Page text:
While the image quality of cameras has improved, a vast difference exists between the point-and-shoot cameras we considered for this shopping guide and the DSLR (digital single lens reflex) cameras professional photographers use. To be sure, DSLR cameras create sharper images and offer more versatility than their point-and-shoot counterparts. But with their high-end parts — image sensors, interchangeable lenses, and so on — they also cost a lot more.

Nevertheless, you can still find a consumer-level digital camera of exceptional quality. Today, we even see billboards featuring photos taken on a cell phone. If you enjoy photography and want to create short video clips, great Instagram posts, and photos you can print (or even sell), consider one of the top five digital cameras in our product matrix. These cameras offer range, quality, and extra features that far exceed those of a simple cell phone camera.

Quality mid-range digital cameras of today are good enough for occasional photography while DSLR’s are more suited for specific functions like professional portraiture or long-range landscape photography.

Digital Camera 101: The Basics

How comfortable are you with technology? What’s your budget like? And what types of photos would you like to shoot? These factors will most certainly impact your camera choice. But no matter which camera you choose, there are certain “universal” features that affect its quality and performance.

Size

Does camera size matter? In a word, yes.

Pro-grade cameras include all sorts of hefty bells and whistles. Heavy yet delicate, these pieces are bothersome to lug around all day. We suggest you choose a camera that’s light enough to hold in your hand and compact enough to safely stash when not in use.

Resolution

Resolution refers to the number of pixels used to create an image. Cameras generally sport enough megapixels (12 to 16) to render a sharp picture on a computer screen or paper printout.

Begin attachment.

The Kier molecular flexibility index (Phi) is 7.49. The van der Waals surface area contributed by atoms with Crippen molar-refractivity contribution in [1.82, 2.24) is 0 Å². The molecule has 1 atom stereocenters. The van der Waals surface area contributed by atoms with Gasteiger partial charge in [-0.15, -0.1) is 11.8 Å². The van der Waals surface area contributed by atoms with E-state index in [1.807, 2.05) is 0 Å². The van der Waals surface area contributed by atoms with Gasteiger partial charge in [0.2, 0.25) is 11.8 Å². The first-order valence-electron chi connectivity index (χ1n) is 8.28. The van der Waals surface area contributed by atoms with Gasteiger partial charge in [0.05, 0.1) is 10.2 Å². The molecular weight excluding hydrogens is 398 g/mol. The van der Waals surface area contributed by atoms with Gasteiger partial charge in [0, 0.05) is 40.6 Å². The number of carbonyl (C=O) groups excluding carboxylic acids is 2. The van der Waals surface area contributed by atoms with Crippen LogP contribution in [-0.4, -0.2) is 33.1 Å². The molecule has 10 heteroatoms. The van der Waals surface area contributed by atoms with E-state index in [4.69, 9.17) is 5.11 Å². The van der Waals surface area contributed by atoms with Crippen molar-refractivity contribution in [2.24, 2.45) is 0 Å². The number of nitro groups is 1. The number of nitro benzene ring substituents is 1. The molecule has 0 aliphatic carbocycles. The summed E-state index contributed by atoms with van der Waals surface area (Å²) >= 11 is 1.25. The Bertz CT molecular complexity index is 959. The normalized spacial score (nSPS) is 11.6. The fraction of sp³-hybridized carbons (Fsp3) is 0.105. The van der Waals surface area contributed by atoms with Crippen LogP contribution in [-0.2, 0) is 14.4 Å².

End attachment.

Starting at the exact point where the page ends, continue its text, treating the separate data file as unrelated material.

The more megapixels, the larger the file size. This could affect your camera’s processing speed and how many images fit on your memory card. As such, a higher number of megapixels isn’t always the better choice.

Don’t be fooled by a camera’s zoom specs. Many point-and-shoot cameras advertise 10x to 100x zoom, but this doesn’t guarantee quality. Says professional photographer David Zentz, “There are two kinds of zoom: optical and digital. Optical zoom uses the lens to zoom, while digital zoom basically crops and magnifies the picture, sacrificing quality. You want a longer optical zoom. Always check the specs, because a manufacturer might quote optical and digital zoom combined. What you think is 100x zoom might not be all optical. You don’t need much more than 20x optical zoom.”

Lens

Most consumer-level digital cameras sport zoom lenses, which allow you to focus at a range of lengths. A camera’s optical zoom spec addresses the ratio between the shortest and longest focal length. For example, a camera with a minimum focal length of 24mm and a maximum length of 288 has a 12x optical zoom. While some cameras boast incredible zoom specs, however, you probably don’t need more than 20x.

Some consumer-level cameras (and all professional cameras) have interchangeable lenses, giving you versatility in your photography. For example, wide-angle lenses are ideal for group shots, indoor photography, and selfies, and telephoto lenses lend themselves to amazing sports, wildlife, and portrait shots.